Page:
How to recover from mistakes

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Do you know how to recover from mistakes? The formula is simple — but that doesn’t mean it’s easy.

By Ann Gomez

Mistakes happen. In fact, they’re inevitable.

Despite our good intentions and diligence, mistakes creep into our writing and our actions. We are human, after all.

But since we know mistakes are going to happen, it’s important to address them in the best way so we can gain back trust and restore our credibility.

Here’s what I suggest you do the next time your humanness strikes with a mistake.

1-Accept responsibility

This is the most important step. We want to own our mistake. We want to state clearly that we made a mistake. Even better, acknowledge the effect we had on others. “I’m sorry I missed the deadline for this white paper. I know you were relying on me and you had to work over the weekend to make up for my oversight.”

Resist being defensive or justifying your mistake. If you add, “But I was busy with other work” you will likely infuriate your listener. As you probably know, when you add “but”, you basically erase the previous statement, which in this case would mean you’re not truly owning your mistake.

It takes courage and confidence to accept responsibility unconditionally. Yes, you may have valid reasons behind your mistake — and you may have the chance to explain yourself once you’ve regained trust. Or you may find the other party is ready to move on once you’ve fully assumed responsibility.

2-Commit to doing better

The next step is to share your plan to do better. You might say, “I know we have another important deadline coming up and I plan to get you a draft on Monday, so you have extra time to review it.” Then follow through. This is where we want to be extra careful to not let procrastination, distraction, or other obstacles get in our way.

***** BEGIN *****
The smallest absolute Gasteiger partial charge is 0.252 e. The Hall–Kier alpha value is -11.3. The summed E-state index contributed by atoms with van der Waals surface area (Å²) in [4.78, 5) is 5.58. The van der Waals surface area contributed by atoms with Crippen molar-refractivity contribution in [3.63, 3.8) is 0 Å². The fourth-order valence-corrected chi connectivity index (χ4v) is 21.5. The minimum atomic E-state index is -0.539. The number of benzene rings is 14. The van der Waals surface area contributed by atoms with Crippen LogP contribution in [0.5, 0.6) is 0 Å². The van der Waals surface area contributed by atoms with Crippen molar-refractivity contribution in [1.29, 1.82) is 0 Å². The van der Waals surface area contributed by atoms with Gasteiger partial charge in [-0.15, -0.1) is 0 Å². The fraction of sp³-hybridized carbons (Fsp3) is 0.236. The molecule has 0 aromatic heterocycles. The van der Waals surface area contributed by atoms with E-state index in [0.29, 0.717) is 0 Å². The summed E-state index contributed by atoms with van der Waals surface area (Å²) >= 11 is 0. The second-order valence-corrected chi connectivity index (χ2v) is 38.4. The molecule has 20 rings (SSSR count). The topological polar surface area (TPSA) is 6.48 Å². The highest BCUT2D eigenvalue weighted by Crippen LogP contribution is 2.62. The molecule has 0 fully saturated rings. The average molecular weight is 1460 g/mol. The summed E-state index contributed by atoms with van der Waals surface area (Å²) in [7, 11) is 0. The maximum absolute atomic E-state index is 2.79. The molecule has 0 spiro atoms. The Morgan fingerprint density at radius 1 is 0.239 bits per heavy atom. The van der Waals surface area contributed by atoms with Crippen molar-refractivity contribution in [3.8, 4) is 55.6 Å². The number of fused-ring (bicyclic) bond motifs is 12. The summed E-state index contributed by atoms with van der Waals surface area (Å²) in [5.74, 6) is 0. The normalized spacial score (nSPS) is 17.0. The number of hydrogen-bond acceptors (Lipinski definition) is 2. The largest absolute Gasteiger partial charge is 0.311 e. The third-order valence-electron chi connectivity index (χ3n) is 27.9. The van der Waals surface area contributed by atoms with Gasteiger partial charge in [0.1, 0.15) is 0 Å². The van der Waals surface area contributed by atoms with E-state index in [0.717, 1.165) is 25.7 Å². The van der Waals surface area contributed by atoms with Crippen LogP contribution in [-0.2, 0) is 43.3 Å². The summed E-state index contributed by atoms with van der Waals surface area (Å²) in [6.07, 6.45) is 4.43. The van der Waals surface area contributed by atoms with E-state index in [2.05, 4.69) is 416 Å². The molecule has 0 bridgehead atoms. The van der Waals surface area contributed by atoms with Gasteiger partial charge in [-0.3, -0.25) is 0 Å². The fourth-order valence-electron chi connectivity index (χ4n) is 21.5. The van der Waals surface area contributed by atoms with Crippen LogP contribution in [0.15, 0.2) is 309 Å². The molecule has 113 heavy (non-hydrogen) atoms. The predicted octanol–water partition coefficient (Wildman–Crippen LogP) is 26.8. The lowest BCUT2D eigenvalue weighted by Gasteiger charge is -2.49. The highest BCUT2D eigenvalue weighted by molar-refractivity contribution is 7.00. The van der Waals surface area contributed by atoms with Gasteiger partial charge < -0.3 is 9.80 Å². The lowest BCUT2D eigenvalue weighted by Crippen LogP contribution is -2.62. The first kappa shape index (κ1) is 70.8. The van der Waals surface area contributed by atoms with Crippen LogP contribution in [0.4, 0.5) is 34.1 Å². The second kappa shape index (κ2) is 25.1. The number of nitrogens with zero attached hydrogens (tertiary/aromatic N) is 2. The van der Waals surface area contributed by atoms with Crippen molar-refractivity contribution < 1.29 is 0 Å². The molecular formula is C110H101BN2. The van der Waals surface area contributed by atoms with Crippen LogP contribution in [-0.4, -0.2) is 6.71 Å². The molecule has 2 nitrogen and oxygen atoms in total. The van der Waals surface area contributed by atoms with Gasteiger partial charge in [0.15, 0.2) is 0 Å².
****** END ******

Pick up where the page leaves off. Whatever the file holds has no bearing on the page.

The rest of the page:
When it isn’t obvious to the other person, you want to let them know you’ve followed through on your plan to do better. Don’t coat this statement with a “told you so” tone. Instead, go for a humble comment like: “I’m committed to honouring my word. Thank you for giving me another chance.”

3-Move forward

Then, and most importantly, make sure you forgive yourself. Don’t keep apologizing and don’t beat yourself up for the mistake. We are often our own worst critics. But we have all made our fair share of mistakes.

Don’t let perfectionism stop you from achieving your great work. Once you’ve owned up and committed to doing better, absorb the lesson and move on. Don’t waste valuable energy regretting the past. Or, as artist Mary Engelbreit said, “Don’t look back. You’re not going that way.”

For more strategies you can use to set yourself up for success, see Ann’s latest book, Workday Warrior: A Proven Path to Reclaiming Your Time, published by Dundurn Press, 2022.

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